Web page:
Remember that distinction between phrase and adverb when you come to all ways and all most. Each is a two-word phrase, and the words can be rearranged. For example, "the path twisted all ways" or "keep to the path through all the ways it twists and turns."
Always and almost are adverbs. Almost means "at all times" or "forever." And almost means "nearly." Paul Brians keeps it interesting when he points out the difference between most always and almost always:
"Most always" is a casual, slangy way of saying "almost always."
Good to for writers to remember, because sometimes our characters need to loosen up.

Although takes precedence, opening a clause. Though is often used to link words and phrases. Again, quoting Karen Elizabeth Gordon, this time from "Out of the Loud Hound of Darkness":
Although we've never actually met, I feel I know you through and through ..."
Raving mad though I am about most of Manx Vulpino's work, ...

When in doubt, there's the Miriam-Webster OnLine Dictionary.

Friday, June 18, 2010

Spotlighted Literary Events

Saturday, June 19th
Powell's Books welcomes Janet Fletcher, author of the cookbook, Eating Local, who will be sharing recipes and discussing the importance of consuming fresh foods grown nearby. She is joined by one of the CSA farmers mentioned in the book.
Where: Pastaworks, 3735 SE Hawthorne
When: 6/19, 2pm
Cost: Free

Thursday, June 24th
Oregon's poet laureate, Paulann Petersen, will be reading along side Molly Gloss and Hannah Louise Poston and a wine and dessert bar at a release party for the latest issue of The Grove Review.
Where: The Writer's Dojo, 7518 N Chicago
When: 6/24, 7:30pm
Cost: Free, donations gladly accepted

Saturday, June 26th
Locally Grown at the Hollywood Farmers Market: Kirsten Rian reads in the first half of the morning, Sam Lohmann in the second. Both perform when the band takes breaks. More poets will be reading July 31 and August 28--stay tuned. Contact for poetry:
Where: NE Hancock between 44th & 45th Ave
When: 8am - 1pm
Cost: Free

Saturday, June 26th
Come for all or part of Soapstone's annual workday. We’ll be making kindling and starter logs from branches that fell during the winter, weeding and transplanting in the native plant restoration area, and clipping overhanging plants along the trails. For information, email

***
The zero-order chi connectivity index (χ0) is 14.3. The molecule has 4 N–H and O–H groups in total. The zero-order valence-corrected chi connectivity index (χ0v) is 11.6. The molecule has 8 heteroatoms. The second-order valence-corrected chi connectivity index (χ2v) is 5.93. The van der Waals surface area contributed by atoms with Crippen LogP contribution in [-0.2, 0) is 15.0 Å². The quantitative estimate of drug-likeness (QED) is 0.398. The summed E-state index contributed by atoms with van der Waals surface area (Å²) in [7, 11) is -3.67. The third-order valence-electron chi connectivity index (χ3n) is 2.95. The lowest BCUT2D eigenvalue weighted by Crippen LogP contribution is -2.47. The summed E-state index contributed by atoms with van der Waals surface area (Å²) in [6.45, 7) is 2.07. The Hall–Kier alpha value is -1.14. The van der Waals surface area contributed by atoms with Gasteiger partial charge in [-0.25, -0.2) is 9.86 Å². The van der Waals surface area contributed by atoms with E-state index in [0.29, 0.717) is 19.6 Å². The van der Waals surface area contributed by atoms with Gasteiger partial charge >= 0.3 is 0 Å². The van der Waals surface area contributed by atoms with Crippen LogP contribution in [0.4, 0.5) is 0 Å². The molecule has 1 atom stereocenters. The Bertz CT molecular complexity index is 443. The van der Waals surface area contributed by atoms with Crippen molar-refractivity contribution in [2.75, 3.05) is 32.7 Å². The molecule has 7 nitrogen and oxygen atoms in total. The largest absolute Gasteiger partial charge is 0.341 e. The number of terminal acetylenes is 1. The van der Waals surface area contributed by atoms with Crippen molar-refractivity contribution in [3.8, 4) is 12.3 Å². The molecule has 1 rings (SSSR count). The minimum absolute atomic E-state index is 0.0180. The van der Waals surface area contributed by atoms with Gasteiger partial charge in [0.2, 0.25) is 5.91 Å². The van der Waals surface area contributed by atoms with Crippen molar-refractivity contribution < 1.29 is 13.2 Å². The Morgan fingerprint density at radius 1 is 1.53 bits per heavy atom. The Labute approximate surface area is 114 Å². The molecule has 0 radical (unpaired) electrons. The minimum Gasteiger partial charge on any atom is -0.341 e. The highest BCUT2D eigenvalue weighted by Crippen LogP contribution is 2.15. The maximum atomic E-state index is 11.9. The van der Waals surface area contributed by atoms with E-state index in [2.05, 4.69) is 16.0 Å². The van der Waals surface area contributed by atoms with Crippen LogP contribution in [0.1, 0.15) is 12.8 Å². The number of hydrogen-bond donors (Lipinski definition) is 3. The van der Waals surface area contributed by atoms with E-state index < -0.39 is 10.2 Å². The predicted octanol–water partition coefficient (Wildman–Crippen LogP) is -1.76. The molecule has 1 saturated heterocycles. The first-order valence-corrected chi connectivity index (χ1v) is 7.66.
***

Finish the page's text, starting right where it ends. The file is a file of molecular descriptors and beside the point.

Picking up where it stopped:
When: Starting at 11am, with a potluck dinner around 5pm
Where: Soapstone
Cost: Free

Thursday, June 17, 2010

Photo Story Prompt: Ferris Wheel

Write whatever comes to you--short or long, fiction or truth.

We'd love to see what you come up with! Post your story in a comment below, or e-mail it to

Feel free to comment on each other's stories and just generally enjoy the process of playing with the written word and the world it creates.

Happy writing!

"People on a ferris wheel, silhouetted against a setting sun."
©Travelling two |

Monday, June 14, 2010

Editorial Tip of the Week: Check Your List

What do you think of this sentence?

He ate a lot that day: Fritos, a frozen pizza, a box of Klondike bars, Laffy Taffy, plain cake doughnuts, a club sandwich, and a jar of pickles.

Do you appreciate it for its presentation of information by way of concrete images? Or does it seem superflous to specify what this person ate?

Let's take a minute to think about the "list sentence." I don't have a definite answer, this is more of an awareness piece.

Lists can be a way to juxtapose feelings and themes, as in, "She sat at the edge of a small cliff, surrounded by ivy, evergreens, moss, small birds and looked down at shopping carts, beer cans, tires and old pipes." But, it seems a bit cluttered, doesn't it? How does it compare to, "She sat at the edge of a small cliff surrounded by greenery, looking down on an assortment of trash,"? It lacks details, don't you think? So maybe it would be wise to break it up, give each noun a chance to shine on its own, "She sat at the edge of a small cliff, looking at the ivy. The evergreens towered above her. Moss cushioned her. She gazed down at the shopping carts that littered the hillside. The beer cans glistened in the sun. Tires and old pipes were strewn about like confetti on New Years."

Sometimes lists establish a certain kind of voice, you know, a listy voice. Because we list naturally in speech, it goes hand in hand with a conversational tone. Every once in a while a writer can pull off a structure in which lists enhance the piece, and don't distract from it.

As always, it is important to be conscientious. Just remember, using consecutive nouns to enhance meaning treads the dangerous ground of a reader's lost interest.

Friday, June 11, 2010

Spotlighted Literary Events

Friday, June 11th
Portland City Art and New Avenues For Youth host a celebration of youth work inspired by their lives on the street. Speakers, music, food/drink and a silent auction will be features of this benefit.
When: 6/11, 6:30-10pm
Where: New Avenues for Youth, 1220 SW Columbia
Cost: $50

Wednesday, June 16th